the wheel

by rantywoman

I finished the 1974 book Pronatalism: The Myth of Mom & Apple Pie by Ellen Peck and Judith Senderowitz this week and was struck by how much of the same terrain it covers as this blog. I should have read it before I started writing!  It makes me aggravated that we have to continually reinvent the wheel in this culture because so many subversive ideas become buried amongst the popular, commercial din.

Some excerpts (I feel that some things have changed- at least, for some people–  and many have remained the same):

p. 156  In case she’s escaped all of those pressures (that is, if she was brought up in a cave), a young married woman often wants a baby just so that she’ll  1) have something to do (motherhood is better than clerk/typist, which is often the only kind of job she can get, since little more has been expected of her and, besides, her boss also expects her to leave and be a mother);   2) have something to hug and possess, to be needed by and have power over; and  3) have something to be— e.g., a baby’s mother.– Betty Rollin, Motherhood:  Need or Myth?

p. 172  Perhaps as the United States has changed in recent decades, there is somewhat less emphasis on, and opportunity for, upward social mobility and hard work as a way of “getting ahead.”  Perhaps many suburbanites are somewhat satisfied with their lot and have no great expectations of advancing.  Promotion in many large organizations is based more on tenure and less on over-time, ulcer-producing work than was true in earlier America.  There is an increase of leisure time.  Perhaps ours is a society that is relatively rich and bored.  The frontiers of the West and even of upward social mobility and financial advancement are possibly less promising.  Meanwhile the impersonality of many interactions between people in a complex urban life remains.  Perhaps such factors combine to help make family life, including the three-or-four-child family, popular.  Children provide a do-it-yourself, build-your-own-source of meaning at home instead of on the job; they have endless capacities to absorb time; they provide at least small challenges and upsets and crises in a culture that may be bored with its pleasant sameness; and they provide exceedingly personal interaction in contrast to the impersonality of many other contacts.– Edward Pohlman, Motivations in Wanting Conceptions

p. 252  Both papers describe pronatalist prejudice as experienced by the writers- perhaps the clearest manifestation of this prejudice is found in the simple fact that childfree women like them are required to explain themselves.  (Mothers need not write tentative, half-apologetic articles on “Why I Want Children.”)  The existence of such prejudice raises a vital question about nonparenthood as an option in our society:  to whom is the option available?  Some women, such as Greene, are strong enough to make the childfree decision and easily resist subsequent challenge.  For other women, such as Michels, susceptibility to social pressure makes “childbirth by coercion” a serious possibility.  One must ask:  is nonparenthood to be limited to the strongly independent?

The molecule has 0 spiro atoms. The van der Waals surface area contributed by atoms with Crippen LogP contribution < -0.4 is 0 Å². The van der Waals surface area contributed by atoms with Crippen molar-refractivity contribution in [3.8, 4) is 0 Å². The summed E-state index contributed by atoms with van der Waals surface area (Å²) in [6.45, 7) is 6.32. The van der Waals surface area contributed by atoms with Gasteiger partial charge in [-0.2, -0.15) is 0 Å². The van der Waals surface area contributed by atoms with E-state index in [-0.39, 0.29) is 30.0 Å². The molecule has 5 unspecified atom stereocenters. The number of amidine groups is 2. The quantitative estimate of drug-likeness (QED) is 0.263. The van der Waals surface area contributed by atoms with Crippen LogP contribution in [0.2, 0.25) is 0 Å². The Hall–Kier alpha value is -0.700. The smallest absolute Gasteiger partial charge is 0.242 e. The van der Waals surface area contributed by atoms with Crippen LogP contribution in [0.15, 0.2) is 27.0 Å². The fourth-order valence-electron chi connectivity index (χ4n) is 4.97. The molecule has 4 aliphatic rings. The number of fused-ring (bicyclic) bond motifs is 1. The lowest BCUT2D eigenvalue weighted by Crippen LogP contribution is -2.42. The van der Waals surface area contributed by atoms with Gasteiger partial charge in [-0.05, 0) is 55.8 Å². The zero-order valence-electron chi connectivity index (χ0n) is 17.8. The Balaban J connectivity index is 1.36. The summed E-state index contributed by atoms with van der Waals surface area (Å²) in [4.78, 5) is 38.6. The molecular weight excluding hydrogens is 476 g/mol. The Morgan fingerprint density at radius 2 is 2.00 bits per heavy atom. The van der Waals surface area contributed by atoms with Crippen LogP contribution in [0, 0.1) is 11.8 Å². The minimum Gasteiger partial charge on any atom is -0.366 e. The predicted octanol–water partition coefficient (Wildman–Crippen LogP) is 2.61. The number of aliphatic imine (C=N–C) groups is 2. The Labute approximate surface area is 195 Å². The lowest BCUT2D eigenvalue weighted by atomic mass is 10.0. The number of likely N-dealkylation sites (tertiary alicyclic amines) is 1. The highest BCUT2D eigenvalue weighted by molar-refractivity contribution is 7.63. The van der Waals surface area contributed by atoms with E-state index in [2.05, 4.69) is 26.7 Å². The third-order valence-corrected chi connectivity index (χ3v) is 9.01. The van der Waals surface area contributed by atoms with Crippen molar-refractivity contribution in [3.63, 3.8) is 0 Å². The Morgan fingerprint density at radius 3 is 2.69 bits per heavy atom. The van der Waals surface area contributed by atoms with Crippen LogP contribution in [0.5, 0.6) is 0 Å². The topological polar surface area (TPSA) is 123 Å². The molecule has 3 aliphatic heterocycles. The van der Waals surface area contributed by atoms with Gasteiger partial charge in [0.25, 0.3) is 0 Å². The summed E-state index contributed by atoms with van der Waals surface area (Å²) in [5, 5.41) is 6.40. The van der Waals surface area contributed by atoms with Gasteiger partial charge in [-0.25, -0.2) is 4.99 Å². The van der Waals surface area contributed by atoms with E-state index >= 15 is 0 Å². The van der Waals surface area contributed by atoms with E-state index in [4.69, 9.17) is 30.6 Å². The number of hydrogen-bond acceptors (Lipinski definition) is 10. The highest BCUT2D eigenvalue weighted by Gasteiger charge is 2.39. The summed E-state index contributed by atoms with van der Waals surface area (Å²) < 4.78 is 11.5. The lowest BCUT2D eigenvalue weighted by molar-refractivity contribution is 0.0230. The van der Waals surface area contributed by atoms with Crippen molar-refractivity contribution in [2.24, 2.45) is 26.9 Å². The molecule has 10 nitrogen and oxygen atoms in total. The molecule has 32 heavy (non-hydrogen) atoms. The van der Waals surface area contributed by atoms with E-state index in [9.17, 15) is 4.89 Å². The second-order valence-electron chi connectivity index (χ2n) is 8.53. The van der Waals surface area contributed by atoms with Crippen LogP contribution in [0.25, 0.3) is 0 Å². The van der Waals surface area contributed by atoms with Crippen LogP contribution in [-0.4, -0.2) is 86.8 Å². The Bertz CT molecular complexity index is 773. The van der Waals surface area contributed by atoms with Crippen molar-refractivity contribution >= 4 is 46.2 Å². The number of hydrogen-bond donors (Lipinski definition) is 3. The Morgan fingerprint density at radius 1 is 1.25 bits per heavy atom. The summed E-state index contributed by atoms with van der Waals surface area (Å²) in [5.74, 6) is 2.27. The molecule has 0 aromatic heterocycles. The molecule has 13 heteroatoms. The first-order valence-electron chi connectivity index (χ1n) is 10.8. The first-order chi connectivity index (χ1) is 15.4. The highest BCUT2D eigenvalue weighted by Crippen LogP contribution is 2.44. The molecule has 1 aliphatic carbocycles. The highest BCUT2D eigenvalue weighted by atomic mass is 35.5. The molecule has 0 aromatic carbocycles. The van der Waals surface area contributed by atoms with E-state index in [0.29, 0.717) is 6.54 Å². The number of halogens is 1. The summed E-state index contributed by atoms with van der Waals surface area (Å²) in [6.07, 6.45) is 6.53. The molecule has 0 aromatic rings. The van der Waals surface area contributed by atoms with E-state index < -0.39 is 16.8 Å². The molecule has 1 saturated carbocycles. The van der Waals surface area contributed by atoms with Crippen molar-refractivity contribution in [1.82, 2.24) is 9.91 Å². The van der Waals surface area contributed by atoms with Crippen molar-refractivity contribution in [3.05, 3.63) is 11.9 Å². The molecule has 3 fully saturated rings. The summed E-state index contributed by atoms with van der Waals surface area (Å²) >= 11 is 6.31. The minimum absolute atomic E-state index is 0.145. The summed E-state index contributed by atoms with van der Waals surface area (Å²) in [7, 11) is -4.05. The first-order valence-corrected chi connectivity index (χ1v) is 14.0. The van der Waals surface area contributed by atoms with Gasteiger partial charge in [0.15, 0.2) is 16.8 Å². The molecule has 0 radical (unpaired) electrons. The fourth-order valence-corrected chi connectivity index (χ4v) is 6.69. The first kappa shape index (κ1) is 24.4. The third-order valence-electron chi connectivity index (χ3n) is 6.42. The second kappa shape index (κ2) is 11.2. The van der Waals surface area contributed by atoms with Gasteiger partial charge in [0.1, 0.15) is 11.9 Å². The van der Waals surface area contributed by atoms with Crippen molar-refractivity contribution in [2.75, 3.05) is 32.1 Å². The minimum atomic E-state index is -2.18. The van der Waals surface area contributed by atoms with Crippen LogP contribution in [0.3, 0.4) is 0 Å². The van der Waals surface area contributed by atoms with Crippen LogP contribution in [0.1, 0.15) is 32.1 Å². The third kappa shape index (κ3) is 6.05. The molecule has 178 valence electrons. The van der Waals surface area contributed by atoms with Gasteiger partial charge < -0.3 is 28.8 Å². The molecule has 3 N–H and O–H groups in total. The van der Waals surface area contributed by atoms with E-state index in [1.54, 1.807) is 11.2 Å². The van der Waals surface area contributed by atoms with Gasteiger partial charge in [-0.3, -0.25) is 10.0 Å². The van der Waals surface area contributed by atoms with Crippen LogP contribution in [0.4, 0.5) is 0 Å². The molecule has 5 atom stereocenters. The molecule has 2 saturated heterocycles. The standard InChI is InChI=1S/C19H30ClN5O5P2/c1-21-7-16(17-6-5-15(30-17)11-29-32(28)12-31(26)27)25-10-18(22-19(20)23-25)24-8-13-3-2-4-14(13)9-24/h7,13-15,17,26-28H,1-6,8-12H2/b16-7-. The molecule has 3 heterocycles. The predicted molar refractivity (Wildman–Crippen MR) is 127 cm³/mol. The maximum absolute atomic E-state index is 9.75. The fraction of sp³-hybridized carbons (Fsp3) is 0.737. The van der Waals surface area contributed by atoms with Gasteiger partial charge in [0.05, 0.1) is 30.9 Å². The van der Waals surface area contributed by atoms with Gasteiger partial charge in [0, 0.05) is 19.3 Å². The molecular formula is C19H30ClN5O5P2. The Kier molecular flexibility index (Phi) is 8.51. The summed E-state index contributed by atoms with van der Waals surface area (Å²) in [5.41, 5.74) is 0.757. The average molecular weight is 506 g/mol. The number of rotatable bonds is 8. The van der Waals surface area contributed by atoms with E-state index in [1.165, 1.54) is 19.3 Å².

p. 274  But it seems to me that what most of us are striving for in life is not immortality– that may just be a convenient excuse for doing what is socially expected.  It seems to me that what nearly every human being desires is a feeling of being accepted, respected, and admired by others.  Here is where many fall into parenthood as an automatic, unthinking matter– since it seems an easy ticket to social approval.  Therefore, society ought to question its habit of congratulating new parents so effusively for their status.  I have observed that new fathers automatically become the center of attention in any situation (even in political strategy meetings wherein decisions are made which could hold implications for decades to come).  Columnist Nicholas von Hoffman has commented that new parents are greeted with only slightly less fervor and hysteria than are returning astronauts, and perhaps that’s so.  Parental status has been made to fit nicely in with commercialism as well, given the money which is spent on Mother’s Day and Father’s Day.– Stewart R. Mott, Reflections of a Non-Parent

p. 311  While parenthood may in fact be rewarding in many cases, it cannot automatically be assumed that having children necessarily maximizes the life chances of all individuals.  If information were available concerning the circumstances under which voluntarily childless couples can achieve satisfactory social and psychological adjustment, perhaps psychologists and marriage counselors could offer more realistic guidelines regarding the kinds of individuals most likely to enjoy children and the kinds of situations most conducive to rewarding parent-child relationships.– J.E. Veevers, Voluntary Childlessness, A Neglected Area of Family Study

p. 312 Growing concern with the problem of population has stimulated the search for a solution which will reduce the rate of population growth without seriously interfering with precious individual rights and freedoms.  Meier argues very convincingly that:  “The most feasible procedure for halting population growth and thereafter maintaining equilibrium (coincident with a policy of increasing the apparent freedom of choice in the society) would be to increase the social position of the infertile segment of the population.”  (1958, 175)  Most approaches to the population crisis have involved persuading women to have fewer children and have not been spectacularly successful.  The efficacy of such campaigns might be improved by a complimentary approach involving persuading some women to give up having children altogether, and rewarding rather than punishing them for that decision.– J.E. Veevers, Voluntary Childlessness, A Neglected Area of Family Studay